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Logan County Pioneers:

Harrington Emerson, Fleming

In 1880 Lincoln, Nebraska, Harrington is a professor, 27, born in New Jersey, FLorence is 20 born in Michigan.

HARRINGTON EMERSON, professor of modern languages in the Nebraska State University, was born in Trenton, N. J., August 2, 1853. He was the eldest son of Edwin Emerson, of New York, eldest son of James Emerson, who came from Great Britain about the year 1808. His mother, Mary L. Ingham, was the youngest daughter of Samuel D. Ingham and was born in Washington, D. C., when her father was Secretary of the Treasury, under Jackson. Edwin Emerson, a graduate of Princeton College and of the Princeton Theological Seminary, settled in Greencastle, Penn., in 1852, as the Pastor of the Presbyterian Church. In 1860 he was called to the chairs of mental and moral philosophy and English literature, in the Troy University, N. Y. His health failed soon after and receiving leave of absence from the trustees he removed with his family to Europe for the better education of his children. The subject of this sketch then nine years old was placed in a Paris day school, which he attended for four years, his vacations being spent in travel. In 1867 he entered the military school of the Moravian Brotherhood, at Neuwied, on the Rhine. This is perhaps the strictest school in Europe. At the end of eighteen months he removed to Dresden and continued his studies under private tutors till the year 1871, when after having spent a year in traveling, visiting Italy and the Levant, he entered the mechanical engineering course of the Polytechnic School in Munich, continuing, however, linguistic studies, completing three full years in the Polytechnic, he devoted the last year of his stay abroad entirely to literary studies, spending six months in Italy and the winter in Greece. On May 30, 1876, he reached the United States and three weeks later was appointed instructor in modern languages in the State University of Nebraska. At the end of the first year he was promoted to the full professorship. He was married in Omaha, Neb., June 24, 1879, to Miss Florence Brooks, of Omaha, only daughter of D. C. Brooks. They have one son, Raffe Floresstan, born November 3, 1880. In the University Prof. Emerson has been prominently identified with the party of progress, who advocate a high standard of scholarship, improved methods of teaching and an unsectarian and civil system of government, as opposed to the conservative party composed of the older professors, who oppose all change and advocate a sectarian and parental system of government.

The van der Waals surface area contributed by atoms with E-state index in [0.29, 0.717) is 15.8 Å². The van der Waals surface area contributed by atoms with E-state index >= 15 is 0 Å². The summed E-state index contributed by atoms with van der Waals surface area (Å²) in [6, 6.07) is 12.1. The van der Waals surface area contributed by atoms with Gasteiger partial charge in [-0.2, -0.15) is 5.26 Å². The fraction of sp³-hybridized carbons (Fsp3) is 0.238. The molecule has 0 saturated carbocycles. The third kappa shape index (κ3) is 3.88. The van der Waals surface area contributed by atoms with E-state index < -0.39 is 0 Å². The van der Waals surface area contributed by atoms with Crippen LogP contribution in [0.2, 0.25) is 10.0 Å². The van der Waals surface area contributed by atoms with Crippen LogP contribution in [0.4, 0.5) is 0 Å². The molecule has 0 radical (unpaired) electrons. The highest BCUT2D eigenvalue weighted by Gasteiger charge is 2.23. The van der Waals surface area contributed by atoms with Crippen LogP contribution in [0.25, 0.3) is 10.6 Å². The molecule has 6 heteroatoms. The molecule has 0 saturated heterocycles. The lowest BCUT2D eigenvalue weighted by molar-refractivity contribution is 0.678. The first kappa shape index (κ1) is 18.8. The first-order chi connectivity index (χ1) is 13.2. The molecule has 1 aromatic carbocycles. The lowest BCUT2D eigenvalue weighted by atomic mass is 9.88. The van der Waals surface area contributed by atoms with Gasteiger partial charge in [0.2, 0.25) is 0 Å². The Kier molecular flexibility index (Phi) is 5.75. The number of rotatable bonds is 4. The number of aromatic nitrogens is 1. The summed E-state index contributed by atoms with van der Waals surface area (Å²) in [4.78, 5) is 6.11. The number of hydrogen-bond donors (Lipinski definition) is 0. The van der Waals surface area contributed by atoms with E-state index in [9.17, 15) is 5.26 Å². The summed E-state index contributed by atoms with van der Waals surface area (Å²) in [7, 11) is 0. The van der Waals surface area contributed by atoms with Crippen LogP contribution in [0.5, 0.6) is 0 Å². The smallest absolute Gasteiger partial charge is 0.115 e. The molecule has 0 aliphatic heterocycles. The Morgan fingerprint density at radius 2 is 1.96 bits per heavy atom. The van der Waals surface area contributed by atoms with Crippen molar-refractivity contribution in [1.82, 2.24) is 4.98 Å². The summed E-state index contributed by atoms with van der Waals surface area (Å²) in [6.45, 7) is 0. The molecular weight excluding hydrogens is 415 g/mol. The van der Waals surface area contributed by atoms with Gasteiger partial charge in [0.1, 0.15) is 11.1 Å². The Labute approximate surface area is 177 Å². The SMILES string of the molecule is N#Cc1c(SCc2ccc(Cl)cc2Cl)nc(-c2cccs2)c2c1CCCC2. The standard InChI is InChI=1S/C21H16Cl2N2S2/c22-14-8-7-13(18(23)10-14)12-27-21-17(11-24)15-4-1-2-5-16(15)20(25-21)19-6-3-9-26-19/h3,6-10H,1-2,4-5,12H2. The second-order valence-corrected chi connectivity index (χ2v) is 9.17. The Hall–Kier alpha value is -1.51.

Harrington Emerson, age 26, born at Trenton, N.J. to Edwin Emerson and Mary Louise Ingham, married Florence Brooks, 19 born at Ann Arbor Michigan to D.C. Brooks and Harriette Brier, iin Omaha on June 24, 1879. Witnesses were Datus C. Brooks and Samuel D.J. Emerson of Milford.

In 1885 Keith County, Nebraska, Harrington is farming, 33, with Florence 25, and Raff 4.

Harrington cash-claimed a quarter in sections 9 and 10, 8N 49W in 1890.

In 1900 Richmond County, New York, "Edward Emerson", a journalist born March 1865 in Germany, married ten years to Florence March 1866 Michigan, have had five kids, three living. Gwendol Sept 189 New York, and Sidney March 1892 New York. Datus Brooks born July 1836 in New York widowed, is with them.
So Florence must have split with Harrington 1885-1890, and then married his brother.

"Sidney Brooks (born December 20, 1892) was a member of the Order of ‘76. He was the son of German National Socialist agent Colonel Edwin Emerson and used his mother’s maiden name. Sidney Brooks was the head of the research bureau of the International Telephone and Telegraph Company (ITT). He was also Director of the Bureau of Economic Research for the Republican Senatorial and Congressional Committee. From 1917 to 1919 Brooks served in the United States Army. "
On February 22, 1934, the Republican Party merged their Senatorial and Congressional Campaign Committees into a single organization independent of the Republican National Committee.

Senator Daniel Hastings of Delaware and Representative Chester Bolton announced the merger. Just before the merger, the two campaign committees hired Sidney Brooks, the long-time head of research at International Telephone and Telegraph (ITT). ITT was one of many American corporations that went to extraordinary means to continue trading with the Nazis after war broke out.

Shortly after Brooks took charge, he made a frantic visit to New York. On March 4, 1934, he went to Room 830 of the Hotel Edison, a room rented to a Mr. William Goodales of Los Angles. Goodales was in fact William Dudley Pelly. The meeting concluded with an agreement to merge the Order of 76 with the Silver Shirts. Later Brooks would stop at 17 Battery Place, the address of the German Consulate General.

Brooks was a member of the Order of 76, a pro-fascist group. The Order of 76 application required the fingerprints of the proposed member, and certain details of their life. Brooks' application revealed that he was the son of Nazi agent Colonel Edwin Emerson and that he chose to use his mother's maiden name to conceal his father's identity. Emerson was a major financial backer of Furholzer and his paper.

"Edwin Emerson Jr. was born in Dresden, Saxony, Germany. His father Edwin Emerson was an American professor and a graduate of Princeton University, head of his class in 1846.[2] His mother was Mary Louise Ingham, the daughter of Samuel Ingham who was Secretary of the Treasury during the Andrew Jackson administration. "